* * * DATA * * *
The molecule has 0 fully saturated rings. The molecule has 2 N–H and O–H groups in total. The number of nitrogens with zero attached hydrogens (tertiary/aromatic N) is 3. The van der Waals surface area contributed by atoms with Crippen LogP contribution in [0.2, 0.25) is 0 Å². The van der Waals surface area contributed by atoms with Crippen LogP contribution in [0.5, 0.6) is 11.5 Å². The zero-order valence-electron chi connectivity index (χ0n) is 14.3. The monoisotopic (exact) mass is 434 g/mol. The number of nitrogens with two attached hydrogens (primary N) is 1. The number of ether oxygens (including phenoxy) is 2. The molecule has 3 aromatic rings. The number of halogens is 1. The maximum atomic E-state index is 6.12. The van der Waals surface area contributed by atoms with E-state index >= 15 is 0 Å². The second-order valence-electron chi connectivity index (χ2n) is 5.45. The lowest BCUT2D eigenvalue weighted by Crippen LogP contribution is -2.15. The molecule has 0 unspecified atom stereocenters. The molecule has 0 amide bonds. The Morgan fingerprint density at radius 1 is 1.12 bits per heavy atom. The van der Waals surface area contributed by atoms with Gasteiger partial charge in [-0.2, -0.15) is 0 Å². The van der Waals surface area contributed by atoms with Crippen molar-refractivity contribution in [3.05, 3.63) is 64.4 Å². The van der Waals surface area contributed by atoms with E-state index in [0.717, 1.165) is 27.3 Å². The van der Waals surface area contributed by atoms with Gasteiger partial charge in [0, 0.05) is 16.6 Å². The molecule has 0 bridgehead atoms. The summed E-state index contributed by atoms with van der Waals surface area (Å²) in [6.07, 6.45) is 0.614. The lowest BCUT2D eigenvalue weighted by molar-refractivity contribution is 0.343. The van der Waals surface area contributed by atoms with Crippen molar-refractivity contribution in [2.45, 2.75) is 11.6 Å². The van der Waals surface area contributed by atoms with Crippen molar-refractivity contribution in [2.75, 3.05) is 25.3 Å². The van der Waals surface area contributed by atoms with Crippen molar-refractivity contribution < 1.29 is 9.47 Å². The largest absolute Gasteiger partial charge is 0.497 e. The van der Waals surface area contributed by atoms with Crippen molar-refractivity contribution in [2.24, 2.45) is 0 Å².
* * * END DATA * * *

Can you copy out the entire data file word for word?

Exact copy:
The molecule has 0 fully saturated rings. The molecule has 2 N–H and O–H groups in total. The number of nitrogens with zero attached hydrogens (tertiary/aromatic N) is 3. The van der Waals surface area contributed by atoms with Crippen LogP contribution in [0.2, 0.25) is 0 Å². The van der Waals surface area contributed by atoms with Crippen LogP contribution in [0.5, 0.6) is 11.5 Å². The zero-order valence-electron chi connectivity index (χ0n) is 14.3. The monoisotopic (exact) mass is 434 g/mol. The number of nitrogens with two attached hydrogens (primary N) is 1. The number of ether oxygens (including phenoxy) is 2. The molecule has 3 aromatic rings. The number of halogens is 1. The maximum atomic E-state index is 6.12. The van der Waals surface area contributed by atoms with E-state index >= 15 is 0 Å². The second-order valence-electron chi connectivity index (χ2n) is 5.45. The lowest BCUT2D eigenvalue weighted by Crippen LogP contribution is -2.15. The molecule has 0 unspecified atom stereocenters. The molecule has 0 amide bonds. The Morgan fingerprint density at radius 1 is 1.12 bits per heavy atom. The van der Waals surface area contributed by atoms with Gasteiger partial charge in [-0.2, -0.15) is 0 Å². The van der Waals surface area contributed by atoms with Crippen molar-refractivity contribution in [3.05, 3.63) is 64.4 Å². The van der Waals surface area contributed by atoms with E-state index in [0.717, 1.165) is 27.3 Å². The van der Waals surface area contributed by atoms with Gasteiger partial charge in [0, 0.05) is 16.6 Å². The molecule has 0 bridgehead atoms. The summed E-state index contributed by atoms with van der Waals surface area (Å²) in [6.07, 6.45) is 0.614. The lowest BCUT2D eigenvalue weighted by molar-refractivity contribution is 0.343. The van der Waals surface area contributed by atoms with Crippen molar-refractivity contribution in [2.45, 2.75) is 11.6 Å². The van der Waals surface area contributed by atoms with Crippen molar-refractivity contribution in [2.75, 3.05) is 25.3 Å². The van der Waals surface area contributed by atoms with Crippen molar-refractivity contribution < 1.29 is 9.47 Å². The largest absolute Gasteiger partial charge is 0.497 e. The van der Waals surface area contributed by atoms with Crippen molar-refractivity contribution in [2.24, 2.45) is 0 Å².